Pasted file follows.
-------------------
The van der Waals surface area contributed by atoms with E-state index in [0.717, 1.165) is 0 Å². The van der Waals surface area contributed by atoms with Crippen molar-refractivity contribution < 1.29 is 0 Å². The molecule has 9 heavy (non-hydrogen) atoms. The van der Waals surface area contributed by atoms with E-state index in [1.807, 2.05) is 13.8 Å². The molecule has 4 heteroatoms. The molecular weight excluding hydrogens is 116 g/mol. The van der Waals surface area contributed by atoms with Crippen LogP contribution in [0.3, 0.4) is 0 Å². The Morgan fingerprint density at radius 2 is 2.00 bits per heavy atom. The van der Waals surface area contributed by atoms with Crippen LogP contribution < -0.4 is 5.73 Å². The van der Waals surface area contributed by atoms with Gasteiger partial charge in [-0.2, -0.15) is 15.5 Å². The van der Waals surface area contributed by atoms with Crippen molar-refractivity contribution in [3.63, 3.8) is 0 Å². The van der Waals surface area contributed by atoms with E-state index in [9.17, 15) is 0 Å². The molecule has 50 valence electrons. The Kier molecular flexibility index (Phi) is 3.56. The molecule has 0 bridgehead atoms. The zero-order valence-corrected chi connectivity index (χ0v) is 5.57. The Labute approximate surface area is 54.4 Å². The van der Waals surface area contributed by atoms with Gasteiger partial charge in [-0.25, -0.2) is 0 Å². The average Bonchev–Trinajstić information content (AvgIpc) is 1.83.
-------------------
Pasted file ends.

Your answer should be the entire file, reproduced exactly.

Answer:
The van der Waals surface area contributed by atoms with E-state index in [0.717, 1.165) is 0 Å². The van der Waals surface area contributed by atoms with Crippen molar-refractivity contribution < 1.29 is 0 Å². The molecule has 9 heavy (non-hydrogen) atoms. The van der Waals surface area contributed by atoms with E-state index in [1.807, 2.05) is 13.8 Å². The molecule has 4 heteroatoms. The molecular weight excluding hydrogens is 116 g/mol. The van der Waals surface area contributed by atoms with Crippen LogP contribution in [0.3, 0.4) is 0 Å². The Morgan fingerprint density at radius 2 is 2.00 bits per heavy atom. The van der Waals surface area contributed by atoms with Crippen LogP contribution < -0.4 is 5.73 Å². The van der Waals surface area contributed by atoms with Gasteiger partial charge in [-0.2, -0.15) is 15.5 Å². The van der Waals surface area contributed by atoms with Crippen molar-refractivity contribution in [3.63, 3.8) is 0 Å². The van der Waals surface area contributed by atoms with E-state index in [9.17, 15) is 0 Å². The molecule has 50 valence electrons. The Kier molecular flexibility index (Phi) is 3.56. The molecule has 0 bridgehead atoms. The zero-order valence-corrected chi connectivity index (χ0v) is 5.57. The Labute approximate surface area is 54.4 Å². The van der Waals surface area contributed by atoms with Gasteiger partial charge in [-0.25, -0.2) is 0 Å². The average Bonchev–Trinajstić information content (AvgIpc) is 1.83.